Dance Culture at Rochester

by Sarah Kowalski, Class of 2017

Did you know there are about eighteen student dance groups on campus? And each one is unique and powerful in their own way! Together, they create a strong creative community of individuals who just love to move and dance together. There are always dance-related events and performances going on around campus, and they’re a big part of student life here at Rochester. In this blog entry, I will feature just nine of these amazing groups!

dance group collage


Ballet Performance Group (BPG) 

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Ballet is considered the “root” of traditional dance and the foundation of what BPG does. But BPG takes ballet to the next level by combining it with influences of other dance styles from Celtic to West African.

BPG has changed a lot since its founding in 1996, moving from strict ballet to what they are today. That being said, BPG values its ballet roots and regular ballet training is a mandatory part of being a member. This strengthens and refines the members’ ability as dancers—no matter their level of skill or experience. Everyone is welcome in BPG and everyone has the change to learn more and to challenge themselves.

Something unique about BPG is its outreach program. Members of BPG teach ballet as a weekly after-school program for children in the local community, which is a fun opportunity for the kids and a rewarding, character-building exercise for the BPG dancers. These kids even get to perform in BPG’s big show. “They get up on stage, and they just shine!” says one BPG member proudly.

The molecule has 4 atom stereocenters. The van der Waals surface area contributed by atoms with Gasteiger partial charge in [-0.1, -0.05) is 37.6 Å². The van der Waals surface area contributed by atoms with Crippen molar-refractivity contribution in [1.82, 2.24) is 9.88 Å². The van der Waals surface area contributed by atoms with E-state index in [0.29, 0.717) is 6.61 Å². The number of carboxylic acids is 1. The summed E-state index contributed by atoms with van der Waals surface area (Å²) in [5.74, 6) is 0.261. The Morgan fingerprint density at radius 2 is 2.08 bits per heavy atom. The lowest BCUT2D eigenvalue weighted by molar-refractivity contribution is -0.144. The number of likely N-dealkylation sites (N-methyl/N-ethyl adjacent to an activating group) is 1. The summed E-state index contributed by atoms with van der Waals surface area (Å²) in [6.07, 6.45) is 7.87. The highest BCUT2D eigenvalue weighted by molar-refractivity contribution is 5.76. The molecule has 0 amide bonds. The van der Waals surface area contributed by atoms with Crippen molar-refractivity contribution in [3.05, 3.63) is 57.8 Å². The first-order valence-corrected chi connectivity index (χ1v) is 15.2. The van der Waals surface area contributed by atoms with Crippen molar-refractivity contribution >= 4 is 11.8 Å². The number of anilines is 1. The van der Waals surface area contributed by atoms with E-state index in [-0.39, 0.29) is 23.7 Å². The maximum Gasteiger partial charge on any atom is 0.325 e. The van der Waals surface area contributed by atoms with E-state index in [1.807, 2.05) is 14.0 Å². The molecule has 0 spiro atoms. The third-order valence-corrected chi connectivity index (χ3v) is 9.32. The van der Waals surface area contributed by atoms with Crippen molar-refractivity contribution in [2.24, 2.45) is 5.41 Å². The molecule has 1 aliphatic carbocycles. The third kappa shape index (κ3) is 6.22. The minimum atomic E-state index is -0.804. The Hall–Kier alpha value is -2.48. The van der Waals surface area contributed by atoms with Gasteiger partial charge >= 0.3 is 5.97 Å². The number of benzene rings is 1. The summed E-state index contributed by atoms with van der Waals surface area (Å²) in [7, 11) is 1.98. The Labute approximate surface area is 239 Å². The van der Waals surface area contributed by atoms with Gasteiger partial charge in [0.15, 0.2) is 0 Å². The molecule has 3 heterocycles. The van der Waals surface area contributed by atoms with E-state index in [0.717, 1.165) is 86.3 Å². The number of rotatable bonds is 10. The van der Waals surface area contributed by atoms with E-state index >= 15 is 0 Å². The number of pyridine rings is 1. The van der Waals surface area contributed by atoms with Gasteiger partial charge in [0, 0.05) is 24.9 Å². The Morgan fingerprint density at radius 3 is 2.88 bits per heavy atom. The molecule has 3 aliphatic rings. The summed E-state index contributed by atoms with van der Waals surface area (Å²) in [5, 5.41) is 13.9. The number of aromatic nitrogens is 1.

Black Students’ Union’s Xclusive Step Team

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The Xclusive Step Team was founded in 2006, but was revamped between 2011–2013. Xclusive is all about African American cultural expression through dance. Step derives from a form of resistance against slavery two hundred years ago and is still an incredibly strong form of expression today. Describing seeing step performed for the first time, Secretary Nabila Malla exclaims, “I was shook!” Describing her personal experience with step, Nabila explains, “It makes me feel powerful.”

Xclusive is very energetic and inclusive. Members “feel free to ask anyone for help” when they have trouble with a step, and the structure of practices ensure that members “don’t feel intimidated at all.” After all, “at the end of the day, we all want to have fun,” Nabila points out.


Korean American Students’ Association’s RICE Crew

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The Rochester International Choreography Entertainment (RICE) Crew specializes in K-Pop but they also dance to American hip-hop music.

The crew grows each year and now boasts a family of about fifty-five members. There are auditions each semester, but everyone makes it. Fall auditions are to divide the membership into a general team (more workshop-based) and a performance team (faster-paced). But don’t worry—everyone gets the chance to dance in performances if they want! During spring auditions, members of the general team can move up to the performance team. Not to mention, everyone still dances together at least once a week, so the large family atmosphere is not divided.

RICE is currently working on an exciting new project to start an online K-Pop cover team. It is open to general and performance team members, and the goal is to create high-quality, professional dance videos for the world to see. This will bring a lot of good publicity for the talented members of RICE Crew and the University of Rochester in general.